Quilting through the ‘generations’
The Cedar Grove Quilter’s group quilt show will be held today from 2-5 p.m. in the fellowship hall of Eno Presbyterian Church on Efland Cedar Grove Road in Cedar Grove.
For Bob Sharpe of Efland, the opportunity to sew his first quilt was about linking the past with the present. Sharpe, who was born and raised in Orange County and attended Orange High School and then East Carolina University, became interested in quilting as an extension of his major in college. “I received my degree in theater arts and directing management and I found an ability to relate my design experience with quilting,” says Sharpe.
His mother, Harris Sharpe, had tenured history in making quilts and did so through the Cedar Grove Quilters group. Through his experience with the logistics of directing and managing theatrical performances, Sharpe found his talents useful in assisting with the quilting group and supporting them as needed. “I used to help my mother with her quilting and then began helping the quilting group as a whole and eventually I decided to knit a quilt that I felt to be symbolic of my family,” says Sharpe.
The idea behind Sharpe’s quilt was that of doilies that were knitted more than 80 years ago by his grandmother. “We had boxes of these doilies that were knitted back in the 1930s and they are very important to our family. I decided to incorporate them in a quilt and so began a long journey of learning about quilting and putting my idea to thread and needle,” says Sharpe.
The journey took Sharpe nearly two years to complete. His design was complicated by the fact that there was no pattern and that he had to make shapes and angles that fit inside the concept quilt. Normally, a quilter follows patterns or has years of needle-pricking experience that provides an advantage. Sharpe learned through trial and error. “I would work on it and get frustrated and then once I just closed it all up in a box and let it rest before completing. All said it took two years,” Sharpe says.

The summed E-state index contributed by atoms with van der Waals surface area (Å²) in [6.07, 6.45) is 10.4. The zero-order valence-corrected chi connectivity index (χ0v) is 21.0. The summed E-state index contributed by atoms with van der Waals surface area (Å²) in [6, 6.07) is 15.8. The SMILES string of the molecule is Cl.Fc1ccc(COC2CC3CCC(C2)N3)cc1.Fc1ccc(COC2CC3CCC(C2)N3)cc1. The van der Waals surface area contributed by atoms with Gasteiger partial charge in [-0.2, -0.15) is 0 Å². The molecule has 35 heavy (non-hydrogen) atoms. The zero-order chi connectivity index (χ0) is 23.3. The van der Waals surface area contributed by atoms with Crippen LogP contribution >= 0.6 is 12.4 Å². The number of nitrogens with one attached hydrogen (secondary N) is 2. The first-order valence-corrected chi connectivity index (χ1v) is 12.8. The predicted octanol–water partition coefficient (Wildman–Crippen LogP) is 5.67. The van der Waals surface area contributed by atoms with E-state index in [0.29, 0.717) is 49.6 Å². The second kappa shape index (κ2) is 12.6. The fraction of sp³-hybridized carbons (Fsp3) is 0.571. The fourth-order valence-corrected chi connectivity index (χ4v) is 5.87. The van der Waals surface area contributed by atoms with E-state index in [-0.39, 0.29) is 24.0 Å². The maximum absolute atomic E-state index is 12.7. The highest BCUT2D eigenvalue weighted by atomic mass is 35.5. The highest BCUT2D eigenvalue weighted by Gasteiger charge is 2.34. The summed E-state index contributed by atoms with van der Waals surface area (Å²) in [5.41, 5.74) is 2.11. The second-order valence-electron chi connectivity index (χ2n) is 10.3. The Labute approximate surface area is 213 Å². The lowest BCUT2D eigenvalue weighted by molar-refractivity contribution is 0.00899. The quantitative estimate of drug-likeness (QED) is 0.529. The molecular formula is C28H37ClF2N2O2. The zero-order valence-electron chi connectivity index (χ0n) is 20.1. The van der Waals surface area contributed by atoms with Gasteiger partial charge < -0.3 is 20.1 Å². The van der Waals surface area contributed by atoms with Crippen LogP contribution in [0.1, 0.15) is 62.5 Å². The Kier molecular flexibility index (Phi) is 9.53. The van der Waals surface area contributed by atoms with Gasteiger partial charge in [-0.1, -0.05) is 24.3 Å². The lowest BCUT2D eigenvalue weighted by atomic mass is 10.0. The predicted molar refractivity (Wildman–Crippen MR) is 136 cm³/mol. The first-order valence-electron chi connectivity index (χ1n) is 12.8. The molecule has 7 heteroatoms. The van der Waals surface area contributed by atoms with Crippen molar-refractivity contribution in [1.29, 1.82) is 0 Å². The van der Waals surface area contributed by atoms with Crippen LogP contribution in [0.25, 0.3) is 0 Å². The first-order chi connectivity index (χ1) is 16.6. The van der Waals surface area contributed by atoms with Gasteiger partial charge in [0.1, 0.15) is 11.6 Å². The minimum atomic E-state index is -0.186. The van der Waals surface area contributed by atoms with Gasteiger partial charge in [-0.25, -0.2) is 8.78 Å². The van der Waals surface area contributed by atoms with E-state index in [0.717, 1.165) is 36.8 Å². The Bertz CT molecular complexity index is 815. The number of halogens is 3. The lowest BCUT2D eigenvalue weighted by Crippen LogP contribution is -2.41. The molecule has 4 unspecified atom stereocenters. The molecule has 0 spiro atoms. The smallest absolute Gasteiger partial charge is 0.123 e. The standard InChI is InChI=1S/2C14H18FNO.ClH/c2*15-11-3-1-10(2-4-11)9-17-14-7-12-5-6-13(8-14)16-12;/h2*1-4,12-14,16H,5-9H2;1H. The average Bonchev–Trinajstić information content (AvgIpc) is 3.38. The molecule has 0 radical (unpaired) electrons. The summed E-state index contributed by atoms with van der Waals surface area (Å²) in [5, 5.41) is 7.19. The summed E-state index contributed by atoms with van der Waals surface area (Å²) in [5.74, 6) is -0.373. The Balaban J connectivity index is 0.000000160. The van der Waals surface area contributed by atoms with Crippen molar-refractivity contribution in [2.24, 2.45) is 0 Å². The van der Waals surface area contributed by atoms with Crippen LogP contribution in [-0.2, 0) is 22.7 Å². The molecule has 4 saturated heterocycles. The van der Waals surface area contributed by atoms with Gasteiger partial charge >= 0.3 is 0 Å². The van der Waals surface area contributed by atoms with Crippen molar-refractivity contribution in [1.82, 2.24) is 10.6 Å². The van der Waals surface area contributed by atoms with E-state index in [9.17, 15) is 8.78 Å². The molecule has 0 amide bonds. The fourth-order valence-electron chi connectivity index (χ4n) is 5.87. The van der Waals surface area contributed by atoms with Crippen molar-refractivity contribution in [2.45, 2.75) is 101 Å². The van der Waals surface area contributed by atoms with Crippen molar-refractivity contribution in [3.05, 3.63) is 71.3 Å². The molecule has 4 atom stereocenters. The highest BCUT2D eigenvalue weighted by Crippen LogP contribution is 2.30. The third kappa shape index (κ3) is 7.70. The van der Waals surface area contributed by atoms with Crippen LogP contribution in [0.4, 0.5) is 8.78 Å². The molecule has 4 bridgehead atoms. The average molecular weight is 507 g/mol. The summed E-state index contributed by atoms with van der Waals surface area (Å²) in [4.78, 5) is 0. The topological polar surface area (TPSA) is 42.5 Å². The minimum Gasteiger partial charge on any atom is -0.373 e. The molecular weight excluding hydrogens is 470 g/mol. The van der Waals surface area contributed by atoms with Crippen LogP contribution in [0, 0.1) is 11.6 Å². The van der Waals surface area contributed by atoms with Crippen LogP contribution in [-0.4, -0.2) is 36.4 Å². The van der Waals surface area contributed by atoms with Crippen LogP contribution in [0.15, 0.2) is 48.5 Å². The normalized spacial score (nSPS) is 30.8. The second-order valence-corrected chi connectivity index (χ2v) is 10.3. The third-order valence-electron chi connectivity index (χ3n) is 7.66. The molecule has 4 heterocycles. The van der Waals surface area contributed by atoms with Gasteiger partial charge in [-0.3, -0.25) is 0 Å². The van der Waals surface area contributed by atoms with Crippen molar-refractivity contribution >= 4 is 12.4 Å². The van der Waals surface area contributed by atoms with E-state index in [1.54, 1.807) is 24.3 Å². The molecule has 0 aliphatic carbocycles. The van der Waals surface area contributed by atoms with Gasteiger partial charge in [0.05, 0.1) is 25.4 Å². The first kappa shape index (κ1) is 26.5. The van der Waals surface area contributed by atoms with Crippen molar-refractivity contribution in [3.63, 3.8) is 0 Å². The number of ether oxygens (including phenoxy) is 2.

Having lived in Raleigh for more than 20 years before relocating to the area, Sharpe acknowledges that through quilting he has been able to reconnect with the area and also he has found work again through his passion, theater management. This coming summer, Sharpe will direct the Orange Community Players in the stage production “Cinderella.”
“It is good to be involved with directing again and I am excited for the opportunity to work with local actors and be involved with something that I am passionate about and committed to,” says Sharpe.
For Sharpe, the completion of his quilt, and his role of directing are both tangible results of his creative spirit. Yet, beyond his role as director and his experience learning to quilt, Sharpe demonstrates an even greater passion, family.
“Upon designing and working on this quilt, I knew that I was doing something that would honor my family and that is very important to me,” says Sharpe.
The name of Sharpe’s quilt is “Generations” and through quilting and his creative spirit, Sharpe is keeping his family name and his passions in good order.
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